To Secure Texas’s Future, The ERCOT Grid Will Need More Of Everything

To Secure Texas’s Future, The ERCOT Grid Will Need More Of Everything

By David Blackmon | January 19, 2023


In their third inaugural addresses on Wednesday, Texas Governor Greg Abbott and Lt. Governor Dan Patrick both pledged to resolve remaining issues contributing to ongoing concerns about the reliability of the Texas electric grid.

“We all know that increased demand is going to be placed on the grid as Texas continues to grow,” Abbott said. “So this session, we will build a grid that powers our state — not for the next four years, but for the next 40 years.” For his own part, Patrick told inauguration attendees who gathered on the state capitol grounds that ensuring reliability in the grid is “the most important thing we can do” in this year’s legislative session.

Despite the progress made by state officials and grid managers at the Electric Reliability Council of Texas (ERCOT) since February, 2021, when more than 200 Texans died during days-long power blackouts caused by deadly Winter Storm Uri, keeping those promises remains a challenge.

In his speech, Abbott referred back to reforms enacted immediately following the storm, noting that he had “signed 14 bipartisan laws that fixed the flaw in our power grid…Since our bipartisan reforms, no Texan has lost power because of our grid.”

That’s all true, and it is something to be proud of. Yet, a general consensus still exists that more needs to be done, with a particular focus on implementing policies that will incentivize the building of more dispatchable thermal capacity – in Texas, most likely natural gas generation – designed to enhance reliability while serving as a critical backup supply during severe weather events.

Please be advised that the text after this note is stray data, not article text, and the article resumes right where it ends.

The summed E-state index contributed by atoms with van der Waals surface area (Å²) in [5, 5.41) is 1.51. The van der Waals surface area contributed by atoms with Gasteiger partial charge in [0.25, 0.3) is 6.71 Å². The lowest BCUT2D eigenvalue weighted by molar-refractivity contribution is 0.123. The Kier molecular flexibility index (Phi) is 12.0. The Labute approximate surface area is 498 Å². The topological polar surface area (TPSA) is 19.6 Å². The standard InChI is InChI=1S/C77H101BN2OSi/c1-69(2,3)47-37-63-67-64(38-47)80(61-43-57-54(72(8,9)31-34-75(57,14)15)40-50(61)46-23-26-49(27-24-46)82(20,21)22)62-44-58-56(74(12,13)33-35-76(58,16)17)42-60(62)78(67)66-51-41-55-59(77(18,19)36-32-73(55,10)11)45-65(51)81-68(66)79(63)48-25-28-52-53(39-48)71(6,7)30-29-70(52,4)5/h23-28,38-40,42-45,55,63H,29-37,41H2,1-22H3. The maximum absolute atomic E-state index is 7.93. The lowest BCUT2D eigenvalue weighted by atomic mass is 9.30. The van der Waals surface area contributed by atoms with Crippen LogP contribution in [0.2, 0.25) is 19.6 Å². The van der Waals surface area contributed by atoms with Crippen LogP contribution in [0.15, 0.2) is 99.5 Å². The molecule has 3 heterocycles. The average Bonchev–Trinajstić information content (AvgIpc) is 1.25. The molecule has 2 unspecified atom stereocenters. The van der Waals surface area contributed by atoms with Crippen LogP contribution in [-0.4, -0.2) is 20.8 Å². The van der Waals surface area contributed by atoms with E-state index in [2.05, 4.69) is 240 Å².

To that end, Gov. Abbott last week endorsed an overhaul of the system market design that would include implementation of a Performance Credit Mechanism (PCM). In response to that concept, various generators operating in Texas committed to building as much as 4 gigawatts of new thermal capacity. But 4 gigawatts is far from adequate to truly address the issue. More will be needed, and a legislature armed with a record $32.7 billion budget surplus will have little excuse to fail to address the need.

Overall, a substantial amount of new capacity has been added to the grid over the 23 months since the Big Freeze event, but most of it consists of intermittent and hard-to-predict wind and solar. While no Texans lost power during this past December’s freeze event due to blackouts, it remains obvious that ERCOT officials still have a very hard time accurately forecasting demand and available generating capacity on days when the state is experiencing severe weather conditions. During one very cold December day, the grid managers’ modeling underestimated statewide demand by 10 gigawatts, causing ERCOT to narrowly avoid rolling blackout conditions.

Gov. Abbott boasted about the state’s continued economic strength, which has been maintained throughout their terms dating back to 2014 despite the state’s rapid population growth. Noting that the Texas population recently surpassed 30 million, Abbott said “Our $2 trillion economy is now the ninth-largest in the world. Texas is number one in America in producing the food, the fiber, and the fuel that we use every day…Made in Texas is the mightiest brand in America, and we use it to build the number one economy in the United States.”

But continuing concerns over the adequacy of the grid and its ability to satisfy rapid economic growth into the future has begun to impact the state’s ability to attract companies and major new projects to locate within its borders, a condition long experienced in California. Manufacturers and other companies whose projects include big power demands prioritize certainty of supply when choosing their locations.

Governor Abbott was careful to avoid portraying further grid reforms as any sort of competition between the various generating sources in the state. This is a wise example that should be taken to heart by every member of the Texas legislature.

The truth is that Texas is going to need more of everything if it is to be able to sustain its growing population and economy in the coming decades. While that means the need for additional thermal capacity must be satisfied, it also means renewables – wind and solar – need to keep growing, too, and the traditional political warfare between legislators who favor one source over another should be avoided.

To keep growing in the prosperous and sustainable way it has enjoyed in recent years, Texas will need it all.